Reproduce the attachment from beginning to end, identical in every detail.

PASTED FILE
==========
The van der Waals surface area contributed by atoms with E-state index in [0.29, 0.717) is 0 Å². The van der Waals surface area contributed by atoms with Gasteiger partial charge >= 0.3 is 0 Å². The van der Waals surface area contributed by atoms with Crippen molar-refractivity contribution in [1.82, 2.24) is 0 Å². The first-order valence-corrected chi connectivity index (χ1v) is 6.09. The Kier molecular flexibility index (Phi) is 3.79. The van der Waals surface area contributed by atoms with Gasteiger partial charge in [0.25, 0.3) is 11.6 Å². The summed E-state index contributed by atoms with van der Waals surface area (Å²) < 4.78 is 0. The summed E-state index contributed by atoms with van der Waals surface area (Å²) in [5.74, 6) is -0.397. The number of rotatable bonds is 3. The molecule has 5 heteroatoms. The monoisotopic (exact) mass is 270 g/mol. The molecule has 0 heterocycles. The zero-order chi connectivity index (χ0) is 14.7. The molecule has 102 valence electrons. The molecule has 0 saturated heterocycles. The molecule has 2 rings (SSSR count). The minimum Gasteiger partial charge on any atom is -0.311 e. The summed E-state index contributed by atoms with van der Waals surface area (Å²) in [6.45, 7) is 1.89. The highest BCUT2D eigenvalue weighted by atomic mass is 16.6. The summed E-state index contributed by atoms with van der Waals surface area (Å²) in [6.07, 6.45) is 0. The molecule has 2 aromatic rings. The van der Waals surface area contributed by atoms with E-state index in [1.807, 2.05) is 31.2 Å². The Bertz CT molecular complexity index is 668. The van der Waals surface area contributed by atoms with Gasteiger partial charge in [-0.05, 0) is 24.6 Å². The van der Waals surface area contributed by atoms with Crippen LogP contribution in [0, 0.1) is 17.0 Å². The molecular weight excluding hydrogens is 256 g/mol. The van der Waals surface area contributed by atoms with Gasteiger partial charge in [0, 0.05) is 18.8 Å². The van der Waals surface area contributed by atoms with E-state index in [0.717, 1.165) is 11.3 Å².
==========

The van der Waals surface area contributed by atoms with E-state index in [0.29, 0.717) is 0 Å². The van der Waals surface area contributed by atoms with Gasteiger partial charge >= 0.3 is 0 Å². The van der Waals surface area contributed by atoms with Crippen molar-refractivity contribution in [1.82, 2.24) is 0 Å². The first-order valence-corrected chi connectivity index (χ1v) is 6.09. The Kier molecular flexibility index (Phi) is 3.79. The van der Waals surface area contributed by atoms with Gasteiger partial charge in [0.25, 0.3) is 11.6 Å². The summed E-state index contributed by atoms with van der Waals surface area (Å²) < 4.78 is 0. The summed E-state index contributed by atoms with van der Waals surface area (Å²) in [5.74, 6) is -0.397. The number of rotatable bonds is 3. The molecule has 5 heteroatoms. The monoisotopic (exact) mass is 270 g/mol. The molecule has 0 heterocycles. The zero-order chi connectivity index (χ0) is 14.7. The molecule has 102 valence electrons. The molecule has 0 saturated heterocycles. The molecule has 2 rings (SSSR count). The minimum Gasteiger partial charge on any atom is -0.311 e. The summed E-state index contributed by atoms with van der Waals surface area (Å²) in [6.45, 7) is 1.89. The highest BCUT2D eigenvalue weighted by atomic mass is 16.6. The summed E-state index contributed by atoms with van der Waals surface area (Å²) in [6.07, 6.45) is 0. The molecule has 2 aromatic rings. The van der Waals surface area contributed by atoms with E-state index in [1.807, 2.05) is 31.2 Å². The Bertz CT molecular complexity index is 668. The van der Waals surface area contributed by atoms with Gasteiger partial charge in [-0.05, 0) is 24.6 Å². The van der Waals surface area contributed by atoms with Crippen LogP contribution in [0, 0.1) is 17.0 Å². The molecular weight excluding hydrogens is 256 g/mol. The van der Waals surface area contributed by atoms with Gasteiger partial charge in [0, 0.05) is 18.8 Å². The van der Waals surface area contributed by atoms with E-state index in [0.717, 1.165) is 11.3 Å².